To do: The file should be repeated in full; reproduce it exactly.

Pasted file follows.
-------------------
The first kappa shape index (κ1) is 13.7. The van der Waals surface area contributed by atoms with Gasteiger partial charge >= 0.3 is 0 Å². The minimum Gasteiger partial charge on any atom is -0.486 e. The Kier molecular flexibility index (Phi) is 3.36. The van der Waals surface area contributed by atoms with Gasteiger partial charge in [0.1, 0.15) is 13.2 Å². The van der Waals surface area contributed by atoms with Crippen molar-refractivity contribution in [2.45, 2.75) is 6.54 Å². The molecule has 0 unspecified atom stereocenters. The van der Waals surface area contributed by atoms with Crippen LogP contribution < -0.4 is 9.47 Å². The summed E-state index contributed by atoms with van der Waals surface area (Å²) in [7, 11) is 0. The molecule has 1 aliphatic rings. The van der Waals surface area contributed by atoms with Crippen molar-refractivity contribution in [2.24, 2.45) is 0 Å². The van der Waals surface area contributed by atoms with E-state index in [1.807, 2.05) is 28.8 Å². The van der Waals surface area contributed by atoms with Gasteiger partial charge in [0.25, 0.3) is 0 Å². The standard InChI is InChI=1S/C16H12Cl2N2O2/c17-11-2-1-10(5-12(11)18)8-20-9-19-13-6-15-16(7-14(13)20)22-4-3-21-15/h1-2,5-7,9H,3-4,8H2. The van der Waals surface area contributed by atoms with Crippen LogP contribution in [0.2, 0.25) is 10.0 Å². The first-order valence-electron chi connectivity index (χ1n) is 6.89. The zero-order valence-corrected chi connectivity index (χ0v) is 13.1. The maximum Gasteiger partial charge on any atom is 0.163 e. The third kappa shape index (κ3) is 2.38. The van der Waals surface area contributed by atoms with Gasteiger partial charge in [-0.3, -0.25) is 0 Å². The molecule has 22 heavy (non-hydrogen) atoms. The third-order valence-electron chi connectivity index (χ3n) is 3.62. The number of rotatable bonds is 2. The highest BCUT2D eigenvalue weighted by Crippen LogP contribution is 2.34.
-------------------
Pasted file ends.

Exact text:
The first kappa shape index (κ1) is 13.7. The van der Waals surface area contributed by atoms with Gasteiger partial charge >= 0.3 is 0 Å². The minimum Gasteiger partial charge on any atom is -0.486 e. The Kier molecular flexibility index (Phi) is 3.36. The van der Waals surface area contributed by atoms with Gasteiger partial charge in [0.1, 0.15) is 13.2 Å². The van der Waals surface area contributed by atoms with Crippen molar-refractivity contribution in [2.45, 2.75) is 6.54 Å². The molecule has 0 unspecified atom stereocenters. The van der Waals surface area contributed by atoms with Crippen LogP contribution < -0.4 is 9.47 Å². The summed E-state index contributed by atoms with van der Waals surface area (Å²) in [7, 11) is 0. The molecule has 1 aliphatic rings. The van der Waals surface area contributed by atoms with Crippen molar-refractivity contribution in [2.24, 2.45) is 0 Å². The van der Waals surface area contributed by atoms with E-state index in [1.807, 2.05) is 28.8 Å². The van der Waals surface area contributed by atoms with Gasteiger partial charge in [0.25, 0.3) is 0 Å². The standard InChI is InChI=1S/C16H12Cl2N2O2/c17-11-2-1-10(5-12(11)18)8-20-9-19-13-6-15-16(7-14(13)20)22-4-3-21-15/h1-2,5-7,9H,3-4,8H2. The van der Waals surface area contributed by atoms with Crippen LogP contribution in [0.2, 0.25) is 10.0 Å². The first-order valence-electron chi connectivity index (χ1n) is 6.89. The zero-order valence-corrected chi connectivity index (χ0v) is 13.1. The maximum Gasteiger partial charge on any atom is 0.163 e. The third kappa shape index (κ3) is 2.38. The van der Waals surface area contributed by atoms with Gasteiger partial charge in [-0.3, -0.25) is 0 Å². The molecule has 22 heavy (non-hydrogen) atoms. The third-order valence-electron chi connectivity index (χ3n) is 3.62. The number of rotatable bonds is 2. The highest BCUT2D eigenvalue weighted by Crippen LogP contribution is 2.34.